Social Media Fails Restaurants Regret
Sometimes the things people do on social media leave us scratching our heads. Some seem proud to show off their ignorance by posing questions to Twitter like “Is Ebola a country?”, while others just seem to have a vast knack for spewing general (occasionally hilarious) nonsense. While it may seem obvious that anything posted to a social media account can eventually be seen by millions and millions of people, unfortunately plenty of restaurant owners and chain restaurant social media managers seem to forget this fact.
There are lots of ways to fail miserably in the social media department. You can post something insensitive, you can overreact to an unhappy customer, you can accidentally tweet from a corporate account instead of a personal one, you can make your password so simple that hackers take your account over, and so on. And from huge fast-food chains to small-time coffee shops, plenty of restaurants have demonstrated that they’re far from immune to social media fails.
The worst social media disasters are the ones that have a snowball effect; what starts off as a minor complaint or an honest mistake can grow into a major meltdown as more and more people get wind of it, or the restaurant tries to fight fire with fire. When someone posts a negative Yelp review, for example, it’s perfectly reasonable for the owner to follow up, apologize for whatever went wrong, and offer to make it right. What isn’t reasonable is to reply by calling the customer a “mentally ill raging alcoholic,” as one Massachusetts chef did back in January.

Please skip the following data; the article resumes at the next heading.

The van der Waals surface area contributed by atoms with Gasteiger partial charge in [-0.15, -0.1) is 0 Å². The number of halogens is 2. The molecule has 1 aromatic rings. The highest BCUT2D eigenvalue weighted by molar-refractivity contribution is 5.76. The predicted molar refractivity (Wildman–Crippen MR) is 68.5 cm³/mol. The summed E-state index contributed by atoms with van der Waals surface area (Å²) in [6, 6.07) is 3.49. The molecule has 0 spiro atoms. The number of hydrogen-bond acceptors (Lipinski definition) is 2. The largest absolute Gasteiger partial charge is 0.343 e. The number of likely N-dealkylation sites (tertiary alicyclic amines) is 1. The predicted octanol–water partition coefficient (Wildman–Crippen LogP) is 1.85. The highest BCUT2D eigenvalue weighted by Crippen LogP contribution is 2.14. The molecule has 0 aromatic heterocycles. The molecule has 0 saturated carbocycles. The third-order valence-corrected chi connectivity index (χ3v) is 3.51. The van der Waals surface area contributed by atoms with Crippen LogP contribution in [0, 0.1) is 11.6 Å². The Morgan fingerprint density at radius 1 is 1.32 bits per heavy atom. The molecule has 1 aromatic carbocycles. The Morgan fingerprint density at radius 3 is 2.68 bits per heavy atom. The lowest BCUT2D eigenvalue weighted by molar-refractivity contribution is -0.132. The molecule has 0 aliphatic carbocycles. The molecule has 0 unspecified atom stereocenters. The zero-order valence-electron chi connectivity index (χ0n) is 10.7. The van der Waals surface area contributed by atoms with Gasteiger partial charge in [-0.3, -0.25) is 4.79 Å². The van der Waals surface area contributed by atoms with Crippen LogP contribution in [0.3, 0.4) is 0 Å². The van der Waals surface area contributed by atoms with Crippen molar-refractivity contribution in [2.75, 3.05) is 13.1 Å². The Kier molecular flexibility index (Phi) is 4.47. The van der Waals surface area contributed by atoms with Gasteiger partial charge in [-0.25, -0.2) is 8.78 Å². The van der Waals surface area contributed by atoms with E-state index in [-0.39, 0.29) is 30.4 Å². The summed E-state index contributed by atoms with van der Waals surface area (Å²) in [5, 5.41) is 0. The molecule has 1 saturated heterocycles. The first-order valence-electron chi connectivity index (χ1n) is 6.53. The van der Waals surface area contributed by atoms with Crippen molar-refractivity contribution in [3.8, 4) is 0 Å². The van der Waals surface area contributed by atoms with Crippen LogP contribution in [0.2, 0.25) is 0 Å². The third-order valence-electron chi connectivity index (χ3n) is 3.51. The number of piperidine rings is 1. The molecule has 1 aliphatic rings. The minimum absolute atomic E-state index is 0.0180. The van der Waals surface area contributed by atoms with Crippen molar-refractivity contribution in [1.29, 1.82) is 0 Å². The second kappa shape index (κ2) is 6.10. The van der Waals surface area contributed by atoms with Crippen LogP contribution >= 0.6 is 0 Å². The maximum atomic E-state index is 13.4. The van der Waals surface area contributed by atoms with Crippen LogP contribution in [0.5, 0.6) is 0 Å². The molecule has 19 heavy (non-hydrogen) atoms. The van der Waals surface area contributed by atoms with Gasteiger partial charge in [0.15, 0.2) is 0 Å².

When it comes to restaurants, an inappropriate chef or owner can be a major liability, as can a careless social media manager for a chain. In the past, one outburst might have resulted in a customer simply not returning; today, a poor experience can lead to a bad Yelp review, which in return can spark a tirade that the entire world can see. Read on for 13 examples of restaurants failing miserably at social media.
Ninja City, Cleveland
When an Asian fusion restaurant in Cleveland received a one-star Yelp review from a customer who had legitimate complaints in September, owner Bac Nguyen tracked him down on Facebook and flew off the handle, insulting the customer (he called him “ugly and physically weak”) as well as his girlfriend, and telling him to never return. The back-and-forth continued for some time, getting progressively more heated. The conversation went viral, and now there are petitions to boycott the restaurant going around.
In February 2013, a waitress at a St. Louis Applebee’s, Chelsea Welch, posted a photo of a receipt to Reddit. The customer, a pastor, didn’t leave a tip for a fellow employee, writing “I give God 10%, why do you get 18?” on the receipt. Welch was immediately fired for violating a customer’s privacy. Within hours the firing, a barrage of negative comments hit Applebee’s Facebook page and Twitter, causing a nightmare for the company, and they didn’t exactly handle it with aplomb. They disabled the comments on their Facebook page and posted a note to it saying simply that they “wish this situation hadn’t happened,” and more than 20,000 responded, very few favorably. Applebee’s should have known that the firing would lead to a social media nightmare.